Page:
The news that a body
may have been found underground
at Pike River is a sad reminder of the dangers many New Zealand workers face.
Today is Workers’ Memorial Day – a day of remembrance for workers killed, disabled, or injured through their jobs.
In New Zealand Pike River will cast a long shadow. There are many other occupations and workers who are also deserving of our thoughts.
Those working in the construction and forestry industries accounted for 13 deaths in the latest annual Department of Labour statistics for workplace fatalities, not to mention the horrific injury toll, amounting to 15% of the construction workforce annually. The Rail and Maritime union secretary, Wayne Butson, said today that 27 of his members had been killed at work since 1994.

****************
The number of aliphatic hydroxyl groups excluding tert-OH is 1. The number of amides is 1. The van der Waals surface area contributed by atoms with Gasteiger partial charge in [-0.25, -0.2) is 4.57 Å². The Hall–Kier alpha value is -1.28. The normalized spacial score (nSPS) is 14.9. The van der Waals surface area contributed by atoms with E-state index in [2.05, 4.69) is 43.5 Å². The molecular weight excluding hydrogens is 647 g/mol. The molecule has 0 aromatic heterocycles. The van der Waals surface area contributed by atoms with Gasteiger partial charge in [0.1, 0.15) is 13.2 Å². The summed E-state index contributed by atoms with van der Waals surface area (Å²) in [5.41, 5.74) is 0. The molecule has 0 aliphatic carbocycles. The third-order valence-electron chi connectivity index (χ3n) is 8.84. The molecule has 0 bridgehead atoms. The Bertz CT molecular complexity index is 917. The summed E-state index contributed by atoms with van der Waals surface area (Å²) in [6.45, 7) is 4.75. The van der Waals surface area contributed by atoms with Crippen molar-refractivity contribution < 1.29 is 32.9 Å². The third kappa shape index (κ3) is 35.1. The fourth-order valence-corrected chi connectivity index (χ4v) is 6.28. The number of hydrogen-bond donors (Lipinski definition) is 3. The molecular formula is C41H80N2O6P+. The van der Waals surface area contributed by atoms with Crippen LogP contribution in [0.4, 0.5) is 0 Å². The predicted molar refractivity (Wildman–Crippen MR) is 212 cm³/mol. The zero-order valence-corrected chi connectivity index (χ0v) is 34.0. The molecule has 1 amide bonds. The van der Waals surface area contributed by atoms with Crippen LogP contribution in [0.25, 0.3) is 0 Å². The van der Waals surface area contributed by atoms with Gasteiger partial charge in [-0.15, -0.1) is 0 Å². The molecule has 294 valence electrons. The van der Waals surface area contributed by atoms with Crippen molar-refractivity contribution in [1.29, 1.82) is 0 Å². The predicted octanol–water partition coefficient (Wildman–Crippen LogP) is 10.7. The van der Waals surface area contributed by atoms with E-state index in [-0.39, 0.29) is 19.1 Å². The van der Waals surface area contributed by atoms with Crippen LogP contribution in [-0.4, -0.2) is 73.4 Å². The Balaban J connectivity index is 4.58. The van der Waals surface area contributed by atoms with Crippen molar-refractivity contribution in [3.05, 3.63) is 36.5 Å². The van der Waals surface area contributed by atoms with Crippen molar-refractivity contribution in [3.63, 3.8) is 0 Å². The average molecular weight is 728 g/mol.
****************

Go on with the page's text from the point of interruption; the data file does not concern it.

Mr Butson said that in addition to workers dying on the job, many leave work and ‘carry with them hidden time bombs of occupational disease, estimated to kill between 700 to 1000 annually.
It is good to see that the current Minister
Kate Wilkinson has acknowledged
Workers’ Memorial Day, however lip service is not enough.
Workplaces are safer when workers and their unions feel confident to address safety issues, and this has not been helped by the National government’s industrial legislation.
Workers on 90 day trial periods in high risk industries are less likely to complain about practices that may be injurious to their health.
prompt union access
makes it that much more difficult for union officials to monitor health and safety concerns of their members.
Another government move in the wrong direction is the green light for Petrobras to begin drilling off the east coast of New Zealand. Eleven workers were killed and 17 injured when BP’s Deep Sea Horizon rig blew up in the Gulf of Mexico, and that was just the beginning of health problems, which affected the wider community.